The Modi government has been substantially credited for mooting a sustainable foreign policy that has surged forward towards developing relations between neighboring countries, creating better trade relations in international space, and bringing modernization to the defense ministry’s fore. The ministry of external affairs, headed by the able leadership of Smt. Sushma Swaraj has been exceptionally great in crafting excellent foreign policy reforms and stabilizing policies at the international level. She is the key person in charge of mooting India’s foreign policies under our Prime Minister Shri. Narendra Modi’s rule.
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Foreign Policies under the Asian doctrine
Under Modi’s regime, a one-of-a-kind doctrine with regards to foreign policy is not too visible. Nevertheless, the ambit covering strategic foreign policy decisions got a wider reach. Mr. Modi was keenly engaged in foreign visits, holding delegations and meetings with reputed foreign officials, negotiations, and attracting investments for all matters in line with the national interest. Yet, the government maintains its image to propagate its foreign policy models when it comes to finding diplomatic relations with foreign countries.
South Asian business and international trade transactions have been provided very high priority by our PM. This is because it is very important to hold every key international relationship with our immediate neighbours at the first outset, under the ‘neighborhood first’ policy. Hence, SAARC countries were invited to the PM’s swearing-in ceremony out of national concerns and diplomatic interests.
Mutual exchange of vision for better co-operation and transformational prosperity was discussed during visits to Bhutan and Nepal. Revival of old relations and showing good intentions to establish peace and harmony among neighboring countries has always been a top priority for our PM.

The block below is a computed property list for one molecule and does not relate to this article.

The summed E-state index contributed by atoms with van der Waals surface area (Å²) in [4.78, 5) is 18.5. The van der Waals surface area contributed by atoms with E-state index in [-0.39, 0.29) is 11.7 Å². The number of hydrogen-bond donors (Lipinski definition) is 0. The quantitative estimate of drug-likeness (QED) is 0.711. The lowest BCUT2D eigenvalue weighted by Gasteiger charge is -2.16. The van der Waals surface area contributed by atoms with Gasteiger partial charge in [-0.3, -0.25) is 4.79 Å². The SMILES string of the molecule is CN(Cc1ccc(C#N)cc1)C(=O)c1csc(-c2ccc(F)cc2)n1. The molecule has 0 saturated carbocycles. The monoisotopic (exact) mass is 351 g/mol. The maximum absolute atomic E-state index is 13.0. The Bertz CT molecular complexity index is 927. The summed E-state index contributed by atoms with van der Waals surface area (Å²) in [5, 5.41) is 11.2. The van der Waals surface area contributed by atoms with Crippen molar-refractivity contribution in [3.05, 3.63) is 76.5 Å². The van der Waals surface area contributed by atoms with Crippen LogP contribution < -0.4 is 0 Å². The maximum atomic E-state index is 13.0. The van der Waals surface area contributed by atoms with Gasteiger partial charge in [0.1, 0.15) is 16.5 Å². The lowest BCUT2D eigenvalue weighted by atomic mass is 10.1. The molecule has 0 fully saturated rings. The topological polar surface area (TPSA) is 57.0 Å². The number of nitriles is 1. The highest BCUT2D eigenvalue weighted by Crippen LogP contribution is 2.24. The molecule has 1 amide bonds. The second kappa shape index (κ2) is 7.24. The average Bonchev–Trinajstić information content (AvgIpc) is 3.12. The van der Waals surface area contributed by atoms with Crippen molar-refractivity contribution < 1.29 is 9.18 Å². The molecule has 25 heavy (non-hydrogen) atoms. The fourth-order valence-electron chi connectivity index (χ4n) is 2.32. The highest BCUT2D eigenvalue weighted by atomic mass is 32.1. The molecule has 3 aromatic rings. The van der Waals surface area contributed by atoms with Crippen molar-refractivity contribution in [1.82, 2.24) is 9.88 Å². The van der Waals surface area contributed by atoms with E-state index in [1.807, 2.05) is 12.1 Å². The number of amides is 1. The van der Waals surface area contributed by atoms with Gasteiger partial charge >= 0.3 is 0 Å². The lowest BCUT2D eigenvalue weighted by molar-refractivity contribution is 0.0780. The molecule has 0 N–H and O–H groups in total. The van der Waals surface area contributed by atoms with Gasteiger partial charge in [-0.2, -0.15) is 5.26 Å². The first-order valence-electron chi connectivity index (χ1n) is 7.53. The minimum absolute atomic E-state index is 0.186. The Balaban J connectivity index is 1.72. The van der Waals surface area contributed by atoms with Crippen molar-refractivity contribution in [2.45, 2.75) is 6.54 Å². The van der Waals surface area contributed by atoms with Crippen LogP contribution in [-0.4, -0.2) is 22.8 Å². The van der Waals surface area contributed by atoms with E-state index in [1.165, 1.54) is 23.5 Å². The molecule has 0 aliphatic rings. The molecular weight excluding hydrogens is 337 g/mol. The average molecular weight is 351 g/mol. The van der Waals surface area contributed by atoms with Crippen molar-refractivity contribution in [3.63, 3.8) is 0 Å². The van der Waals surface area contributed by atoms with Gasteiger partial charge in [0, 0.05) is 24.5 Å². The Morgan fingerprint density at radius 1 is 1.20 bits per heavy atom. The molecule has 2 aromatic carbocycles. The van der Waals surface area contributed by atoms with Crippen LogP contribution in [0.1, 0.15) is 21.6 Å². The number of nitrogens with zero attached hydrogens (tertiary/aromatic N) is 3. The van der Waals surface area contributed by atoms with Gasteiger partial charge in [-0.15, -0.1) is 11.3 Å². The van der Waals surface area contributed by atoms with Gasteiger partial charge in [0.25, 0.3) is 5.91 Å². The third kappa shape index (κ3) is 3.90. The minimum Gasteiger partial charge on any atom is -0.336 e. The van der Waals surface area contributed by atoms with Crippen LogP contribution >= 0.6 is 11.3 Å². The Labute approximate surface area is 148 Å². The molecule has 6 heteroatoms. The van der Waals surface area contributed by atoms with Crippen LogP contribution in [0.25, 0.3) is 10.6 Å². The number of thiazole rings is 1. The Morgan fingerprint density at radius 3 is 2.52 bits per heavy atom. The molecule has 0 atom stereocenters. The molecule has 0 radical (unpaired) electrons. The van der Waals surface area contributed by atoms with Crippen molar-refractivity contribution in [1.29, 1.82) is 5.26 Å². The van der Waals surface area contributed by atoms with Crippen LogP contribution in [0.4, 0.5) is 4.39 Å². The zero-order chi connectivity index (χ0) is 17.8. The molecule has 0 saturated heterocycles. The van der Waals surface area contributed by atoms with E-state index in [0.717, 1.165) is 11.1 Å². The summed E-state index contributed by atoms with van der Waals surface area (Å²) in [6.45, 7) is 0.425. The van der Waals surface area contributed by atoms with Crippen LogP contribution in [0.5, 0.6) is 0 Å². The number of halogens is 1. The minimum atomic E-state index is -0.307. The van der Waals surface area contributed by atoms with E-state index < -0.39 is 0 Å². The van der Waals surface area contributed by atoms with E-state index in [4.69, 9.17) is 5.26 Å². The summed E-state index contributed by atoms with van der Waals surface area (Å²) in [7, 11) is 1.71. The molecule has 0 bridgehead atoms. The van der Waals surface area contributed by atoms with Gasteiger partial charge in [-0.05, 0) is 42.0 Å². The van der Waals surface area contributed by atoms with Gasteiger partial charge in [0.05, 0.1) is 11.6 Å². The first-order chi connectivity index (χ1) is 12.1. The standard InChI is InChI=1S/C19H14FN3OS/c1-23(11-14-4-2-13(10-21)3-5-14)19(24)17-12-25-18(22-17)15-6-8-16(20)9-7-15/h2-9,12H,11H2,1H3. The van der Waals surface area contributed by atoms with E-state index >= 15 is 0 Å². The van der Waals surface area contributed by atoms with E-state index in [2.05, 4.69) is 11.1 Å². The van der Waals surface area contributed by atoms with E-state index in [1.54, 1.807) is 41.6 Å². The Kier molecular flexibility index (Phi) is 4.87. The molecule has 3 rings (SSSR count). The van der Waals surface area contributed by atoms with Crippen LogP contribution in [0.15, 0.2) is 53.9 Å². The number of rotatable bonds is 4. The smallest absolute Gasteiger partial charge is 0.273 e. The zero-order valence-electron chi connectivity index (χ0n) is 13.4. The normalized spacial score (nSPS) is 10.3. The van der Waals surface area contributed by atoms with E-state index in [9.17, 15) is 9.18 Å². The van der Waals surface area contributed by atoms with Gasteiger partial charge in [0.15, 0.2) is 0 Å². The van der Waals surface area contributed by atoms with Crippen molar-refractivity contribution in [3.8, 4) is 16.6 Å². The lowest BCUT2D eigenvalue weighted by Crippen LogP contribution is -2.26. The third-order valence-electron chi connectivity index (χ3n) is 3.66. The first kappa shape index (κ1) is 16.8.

On the international scene, we can find Pakistan isolated from world developments due to its failure to curb terrorism back at its home turf. This has, in turn, disturbed the already escalating tensions between the two countries. So the question of a balanced foreign policy with Pakistan on sustainable grounds still appears questionable.
There have been grounds where tensions hit on account of concerns not being addressed by government stakeholders. The relation between the centre and the states has been in such a way that they rather dissuade from the foreign policies of the centre rather than join hands with them. Indian nationals were brought back from Iraq due to non-settling issues and tensions in the west Asian part, and the PM played a significant role in this outreach.
But on a larger segment, the Modi government has not been able to solidify its stance when it comes to upholding clarity about strategic resolutions with Israel and Palestine. The hard balancing act to prove non-submissive doctrines to either relation between Japan and China created interest in the history of foreign affairs.
Act East Policy
As part of the initiative to strengthen ties with ASEAN countries and improve conditions in the eastern part of our country, the Modi government moved several military and economic revival segments in the form of Act East policy. This can be called a better version or an outreach step that focuses on strategic handling with ASEAN countries.
The initiative was first taken up in 1993 under PM Shri P V Narasimha Rao’s leadership under Congress’s government rule, and it was termed the ‘Look East Policy’ then. The development of Act East policy was mooted on a larger turf mainly to put into a larger perspective our country’s technological growth and economic developments against China’s judgment as to the next powerful country in Asia.